Review: Sex and the Suburbs

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Sex and the Suburbs © Royal Court Liverpool

Sex and the Suburbs © Royal Court Liverpool

With the title based on popular television show ‘Sex and the City’, you instantly envision a group of giggling girls discussing men and their sex lives – a woman’s play.

At first glance, with groups of females predominately filling the Royal Court Theatre, you think you’re right… WRONG.

Sex and the Suburbs isn’t just for women, mocking and criticising men. The play delves into the personal lives of both sexes, all trying to find love or a spark in their relationship – with Liverpool’s renowned humour a constant theme.

Described as ‘a show for anyone that’s ever been in a relationship’ there is definitely something for everyone to relate to, whether it’s an internet date from hell, a persistent partner or simply a look for love that’s run its course.

With the stage set up as Diamond FM’s radio phone-in show, Lindzi Germain stars as radio host and ‘The Princess of Problems’, Penny Crowe, with Claire Sweeney taking on the role of  co-host and Liverpool’s very own ex-pop starlet, Willow Wallace.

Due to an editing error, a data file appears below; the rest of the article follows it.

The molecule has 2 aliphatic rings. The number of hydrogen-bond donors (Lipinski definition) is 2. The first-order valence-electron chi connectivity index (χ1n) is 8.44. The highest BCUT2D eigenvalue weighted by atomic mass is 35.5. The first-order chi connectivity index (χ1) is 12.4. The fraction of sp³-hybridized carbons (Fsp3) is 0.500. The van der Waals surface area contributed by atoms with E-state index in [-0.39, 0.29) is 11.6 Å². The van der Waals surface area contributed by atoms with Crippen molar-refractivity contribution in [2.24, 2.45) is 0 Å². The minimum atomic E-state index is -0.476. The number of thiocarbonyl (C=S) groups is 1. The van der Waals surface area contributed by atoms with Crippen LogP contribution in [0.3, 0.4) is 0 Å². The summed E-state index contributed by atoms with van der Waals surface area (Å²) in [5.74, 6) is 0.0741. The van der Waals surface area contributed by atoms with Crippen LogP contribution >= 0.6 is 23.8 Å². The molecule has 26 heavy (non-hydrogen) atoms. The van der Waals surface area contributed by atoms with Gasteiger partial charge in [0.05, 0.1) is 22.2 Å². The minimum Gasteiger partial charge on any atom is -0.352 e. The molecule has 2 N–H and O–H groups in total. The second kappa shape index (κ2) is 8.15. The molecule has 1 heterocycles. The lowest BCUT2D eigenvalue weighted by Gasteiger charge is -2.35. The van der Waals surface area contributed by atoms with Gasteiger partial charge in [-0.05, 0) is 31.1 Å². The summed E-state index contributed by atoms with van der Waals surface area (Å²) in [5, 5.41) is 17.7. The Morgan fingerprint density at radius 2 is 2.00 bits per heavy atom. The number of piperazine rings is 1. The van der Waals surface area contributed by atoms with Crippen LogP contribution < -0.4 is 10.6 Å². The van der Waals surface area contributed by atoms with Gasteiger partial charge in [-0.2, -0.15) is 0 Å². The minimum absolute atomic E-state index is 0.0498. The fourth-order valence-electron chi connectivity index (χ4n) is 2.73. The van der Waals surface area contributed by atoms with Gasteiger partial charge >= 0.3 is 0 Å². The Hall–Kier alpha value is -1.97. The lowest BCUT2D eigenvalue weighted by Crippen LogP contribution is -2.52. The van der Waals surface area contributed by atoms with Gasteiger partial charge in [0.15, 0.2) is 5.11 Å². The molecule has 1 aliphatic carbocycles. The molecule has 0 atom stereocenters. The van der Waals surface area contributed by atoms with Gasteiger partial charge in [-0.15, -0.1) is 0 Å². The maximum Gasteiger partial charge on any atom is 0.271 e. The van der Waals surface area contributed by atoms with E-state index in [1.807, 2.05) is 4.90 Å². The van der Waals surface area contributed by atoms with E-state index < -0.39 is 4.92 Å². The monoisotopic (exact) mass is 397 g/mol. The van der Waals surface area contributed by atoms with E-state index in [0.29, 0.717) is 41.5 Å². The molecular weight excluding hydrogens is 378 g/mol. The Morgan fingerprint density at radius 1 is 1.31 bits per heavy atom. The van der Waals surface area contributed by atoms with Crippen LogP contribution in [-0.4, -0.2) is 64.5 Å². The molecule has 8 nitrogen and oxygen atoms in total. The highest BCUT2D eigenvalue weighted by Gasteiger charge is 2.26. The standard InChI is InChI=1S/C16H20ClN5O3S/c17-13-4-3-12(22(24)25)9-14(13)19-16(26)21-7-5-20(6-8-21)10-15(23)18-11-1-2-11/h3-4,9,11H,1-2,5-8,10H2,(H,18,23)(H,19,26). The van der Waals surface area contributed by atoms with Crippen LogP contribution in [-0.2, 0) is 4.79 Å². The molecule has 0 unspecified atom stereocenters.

Along with extremely camp producer Rory Reynolds, played impeccably by Carl Patrick, the three take calls about relationship problems, dating nightmares and lovers’ tiffs – dishing out advice and sharing their own personal problems along the way.

Throughout the show the three act out the phone ins – seeing Patrick switch from the camp producer to a 20-year-old scally, Germain move from The Princess of Problems to ‘Annie the Super Sexpert’ and Wallace shift from co-host to unlucky-in-love Cheryl, with other characters along the way.

After co-writer Mandy Muden fell ill just before the opening night, stand-in Germain puts on a performance to be proud of, with her take on various charters filling the theatre with laughter and applause.

Directed by Ken Alexander and penned by Muden along with first-time writer Sweeney, the show is a triumph, encapsulating the audience from start to finish.

All in all, Sex and the Suburbs is a play full of Liverpool humour, which gets the audience involved throughout, whether it’s through characters, songs or getting them up on stage to discuss their own dating disasters.

As former Brookside actress Sweeney admitted, it is a bit rude, funny and tongue-in-cheek – a fun play that keeps the audience laughing throughout.

Sex and the Suburbs runs at the Royal Court until June 7th.

About Nadine Higham, JMU Journalism